Encyclopædia Britannica, Ninth Edition/Kaunitz, Wenzel Anton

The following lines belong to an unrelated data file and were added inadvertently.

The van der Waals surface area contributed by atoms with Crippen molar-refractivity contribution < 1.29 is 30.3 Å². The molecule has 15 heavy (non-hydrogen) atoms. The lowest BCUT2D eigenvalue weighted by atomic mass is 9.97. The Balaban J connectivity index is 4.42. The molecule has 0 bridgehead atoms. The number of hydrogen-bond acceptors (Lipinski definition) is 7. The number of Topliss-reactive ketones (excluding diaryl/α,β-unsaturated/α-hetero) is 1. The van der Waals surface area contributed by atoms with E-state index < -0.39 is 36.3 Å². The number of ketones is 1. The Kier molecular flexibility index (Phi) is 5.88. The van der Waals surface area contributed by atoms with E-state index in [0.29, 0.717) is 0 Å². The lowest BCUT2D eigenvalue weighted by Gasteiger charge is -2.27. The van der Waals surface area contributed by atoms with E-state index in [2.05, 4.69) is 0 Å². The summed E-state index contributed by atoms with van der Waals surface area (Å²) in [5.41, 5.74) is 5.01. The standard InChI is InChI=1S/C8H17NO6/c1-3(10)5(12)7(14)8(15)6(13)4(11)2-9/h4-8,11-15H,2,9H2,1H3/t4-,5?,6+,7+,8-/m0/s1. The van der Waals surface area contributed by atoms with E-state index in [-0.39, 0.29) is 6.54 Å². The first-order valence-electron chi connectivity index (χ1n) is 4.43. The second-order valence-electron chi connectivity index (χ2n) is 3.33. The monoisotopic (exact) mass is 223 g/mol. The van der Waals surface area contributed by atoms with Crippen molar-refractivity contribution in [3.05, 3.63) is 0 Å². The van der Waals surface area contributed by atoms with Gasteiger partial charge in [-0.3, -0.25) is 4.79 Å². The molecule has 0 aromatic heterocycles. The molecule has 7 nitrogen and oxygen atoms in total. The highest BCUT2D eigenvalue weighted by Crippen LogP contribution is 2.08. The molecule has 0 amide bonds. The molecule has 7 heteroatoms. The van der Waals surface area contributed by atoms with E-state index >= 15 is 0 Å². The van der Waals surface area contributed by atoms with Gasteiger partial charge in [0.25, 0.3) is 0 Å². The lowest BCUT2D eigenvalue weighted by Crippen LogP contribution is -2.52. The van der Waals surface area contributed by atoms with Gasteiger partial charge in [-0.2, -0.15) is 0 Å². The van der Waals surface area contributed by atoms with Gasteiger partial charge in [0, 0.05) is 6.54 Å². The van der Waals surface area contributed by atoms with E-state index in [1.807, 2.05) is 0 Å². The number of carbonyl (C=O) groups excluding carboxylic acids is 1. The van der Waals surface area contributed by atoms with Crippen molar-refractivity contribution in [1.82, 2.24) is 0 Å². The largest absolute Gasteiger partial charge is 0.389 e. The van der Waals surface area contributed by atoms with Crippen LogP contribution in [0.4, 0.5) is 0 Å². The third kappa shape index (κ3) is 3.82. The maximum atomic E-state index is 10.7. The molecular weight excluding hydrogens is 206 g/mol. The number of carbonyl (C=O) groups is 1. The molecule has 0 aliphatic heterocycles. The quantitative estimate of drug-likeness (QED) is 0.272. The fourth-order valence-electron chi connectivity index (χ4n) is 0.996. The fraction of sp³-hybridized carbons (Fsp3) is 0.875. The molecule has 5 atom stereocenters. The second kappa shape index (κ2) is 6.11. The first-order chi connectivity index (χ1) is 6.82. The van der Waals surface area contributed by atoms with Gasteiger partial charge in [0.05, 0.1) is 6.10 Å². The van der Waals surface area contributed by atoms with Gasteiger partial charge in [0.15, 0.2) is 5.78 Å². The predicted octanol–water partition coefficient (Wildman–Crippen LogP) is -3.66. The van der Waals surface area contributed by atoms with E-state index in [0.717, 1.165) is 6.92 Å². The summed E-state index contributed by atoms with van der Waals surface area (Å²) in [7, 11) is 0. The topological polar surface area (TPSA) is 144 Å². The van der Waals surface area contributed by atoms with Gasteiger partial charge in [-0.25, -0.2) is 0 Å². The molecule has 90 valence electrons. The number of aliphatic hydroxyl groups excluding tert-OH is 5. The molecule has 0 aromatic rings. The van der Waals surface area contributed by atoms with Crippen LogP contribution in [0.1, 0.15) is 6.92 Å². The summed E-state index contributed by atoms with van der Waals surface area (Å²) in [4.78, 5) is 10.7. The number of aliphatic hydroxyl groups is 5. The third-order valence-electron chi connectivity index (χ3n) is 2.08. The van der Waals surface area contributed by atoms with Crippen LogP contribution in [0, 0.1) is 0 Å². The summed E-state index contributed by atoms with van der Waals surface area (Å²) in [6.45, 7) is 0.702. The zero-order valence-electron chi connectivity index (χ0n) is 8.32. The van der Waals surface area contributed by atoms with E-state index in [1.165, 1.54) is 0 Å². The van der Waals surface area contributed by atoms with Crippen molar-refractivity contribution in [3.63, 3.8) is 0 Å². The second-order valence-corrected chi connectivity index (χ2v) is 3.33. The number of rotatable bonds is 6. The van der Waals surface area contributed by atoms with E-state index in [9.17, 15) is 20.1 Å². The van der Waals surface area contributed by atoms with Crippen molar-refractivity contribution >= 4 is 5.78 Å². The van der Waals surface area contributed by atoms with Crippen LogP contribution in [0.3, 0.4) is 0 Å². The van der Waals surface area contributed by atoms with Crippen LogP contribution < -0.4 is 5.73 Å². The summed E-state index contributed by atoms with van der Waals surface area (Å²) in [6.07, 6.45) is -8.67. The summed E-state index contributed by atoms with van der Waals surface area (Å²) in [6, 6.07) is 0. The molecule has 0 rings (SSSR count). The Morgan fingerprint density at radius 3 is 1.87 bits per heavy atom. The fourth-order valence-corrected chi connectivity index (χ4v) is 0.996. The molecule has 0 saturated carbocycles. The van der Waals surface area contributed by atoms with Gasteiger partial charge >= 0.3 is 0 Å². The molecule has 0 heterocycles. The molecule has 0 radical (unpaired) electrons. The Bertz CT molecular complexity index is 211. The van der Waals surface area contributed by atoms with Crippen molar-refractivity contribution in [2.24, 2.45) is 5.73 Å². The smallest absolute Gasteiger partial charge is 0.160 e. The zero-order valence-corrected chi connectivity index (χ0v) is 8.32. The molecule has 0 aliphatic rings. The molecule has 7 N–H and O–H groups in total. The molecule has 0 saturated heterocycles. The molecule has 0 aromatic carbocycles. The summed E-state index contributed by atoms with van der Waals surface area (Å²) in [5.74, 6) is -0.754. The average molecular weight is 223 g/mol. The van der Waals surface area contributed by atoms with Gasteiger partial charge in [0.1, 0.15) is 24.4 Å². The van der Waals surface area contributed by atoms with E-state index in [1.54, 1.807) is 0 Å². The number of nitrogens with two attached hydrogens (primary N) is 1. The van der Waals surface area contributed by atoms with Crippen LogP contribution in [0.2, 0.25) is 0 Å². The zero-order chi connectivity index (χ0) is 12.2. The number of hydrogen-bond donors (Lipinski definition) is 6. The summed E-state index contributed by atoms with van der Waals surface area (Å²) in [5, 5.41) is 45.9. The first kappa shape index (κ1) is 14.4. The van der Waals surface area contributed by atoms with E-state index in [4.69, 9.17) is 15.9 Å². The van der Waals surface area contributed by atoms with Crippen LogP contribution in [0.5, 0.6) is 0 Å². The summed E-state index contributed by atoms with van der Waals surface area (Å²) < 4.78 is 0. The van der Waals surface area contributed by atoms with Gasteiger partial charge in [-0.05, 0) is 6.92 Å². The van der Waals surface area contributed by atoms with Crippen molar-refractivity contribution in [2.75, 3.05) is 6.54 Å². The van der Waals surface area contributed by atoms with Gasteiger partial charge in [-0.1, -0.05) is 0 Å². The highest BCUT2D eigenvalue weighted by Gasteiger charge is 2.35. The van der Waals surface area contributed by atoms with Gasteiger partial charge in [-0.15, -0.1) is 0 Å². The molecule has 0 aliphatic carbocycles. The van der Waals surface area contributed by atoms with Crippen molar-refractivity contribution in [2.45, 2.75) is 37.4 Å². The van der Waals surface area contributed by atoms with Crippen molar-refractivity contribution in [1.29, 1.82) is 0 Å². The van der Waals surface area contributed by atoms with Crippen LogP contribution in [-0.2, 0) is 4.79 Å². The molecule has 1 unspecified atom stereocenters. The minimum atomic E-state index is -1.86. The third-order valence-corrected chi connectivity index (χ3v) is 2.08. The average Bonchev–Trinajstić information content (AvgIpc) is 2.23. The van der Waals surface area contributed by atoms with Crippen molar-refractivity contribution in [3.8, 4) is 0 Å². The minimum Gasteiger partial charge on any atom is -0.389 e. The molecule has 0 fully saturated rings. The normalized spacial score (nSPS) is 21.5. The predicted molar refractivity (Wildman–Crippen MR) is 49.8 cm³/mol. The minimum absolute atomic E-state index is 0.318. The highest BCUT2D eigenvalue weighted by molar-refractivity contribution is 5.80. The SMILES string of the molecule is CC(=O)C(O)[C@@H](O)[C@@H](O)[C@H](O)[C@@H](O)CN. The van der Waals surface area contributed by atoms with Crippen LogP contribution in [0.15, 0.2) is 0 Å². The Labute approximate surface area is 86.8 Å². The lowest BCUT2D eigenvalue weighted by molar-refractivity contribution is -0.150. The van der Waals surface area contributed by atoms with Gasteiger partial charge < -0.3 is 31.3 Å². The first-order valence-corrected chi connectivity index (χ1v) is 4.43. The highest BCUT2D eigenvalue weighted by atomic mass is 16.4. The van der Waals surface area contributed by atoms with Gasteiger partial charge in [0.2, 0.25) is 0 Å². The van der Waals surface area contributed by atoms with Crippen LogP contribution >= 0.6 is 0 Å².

KAUNITZ, Wenzel Anton (1711-1794), count of Rietberg, Austrian statesman, was born at Vienna, February 2, 1711. As the fifth and youngest son of an Austrian count, he was destined at first for the church, but on the death of his brothers he turned his attention to statesmanship. He was sent by Maria Theresa on embassies to Rome and Florence, and was engaged at Turin in strengthening the alliance between Austria, Sardinia, and Great Britain against the Bourbons. In the meantime he had acquired the countship of Rietberg by marriage. In 1744 he was sent as minister to the court of the duke of Lorraine, governor-general of the Austrian Netherlands. During the duke's absence, Kaunitz administered affairs ably; and, when the French besieged Brussels in 1746, he secured a free retreat for the Austrian troops to Antwerp. After a brief retirement on account of his health, Kaunitz reappeared on the political stage at the congress of Aix-la-Chapelle in 1748, where he laid the foundation of his reputation, and earned the rank of minister of state. During his stay as ambassador at Paris, from 1750 to 1752, he concluded a secret alliance between Austria and France, a diplomatic stroke which involved the complete reversal of the former hostile attitude of the two powers, and which was rewarded by his appointment as chancellor of state or prime minister. In 1756 he was made chancellor of the Netherlands and of Italy. For nearly forty years he continued in this capacity to direct the affairs of Austria, steadily cultivating the French and Russian alliances, and jealously watching the rising power of Prussia, against which he formed the coalition of 1756. At the partition of Poland in 1772 he secured Galicia for Austria; and it was during his ministry also that Bukowina (1776) and the so-called “Inn quarter” came under the Austrian crown. He enjoyed the unbounded confidence of Maria Theresa, and was an active agent in furthering the reforms under her and her son Joseph II. He showed himself a liberal patron of education and art, as well as an accomplished statesman. Under Joseph II. and Leopold II. his influence waned, and he resigned all his offices at the accession of Francis II. in 1792. In 1764 he was created a prince of the empire. He died June 27, 1794.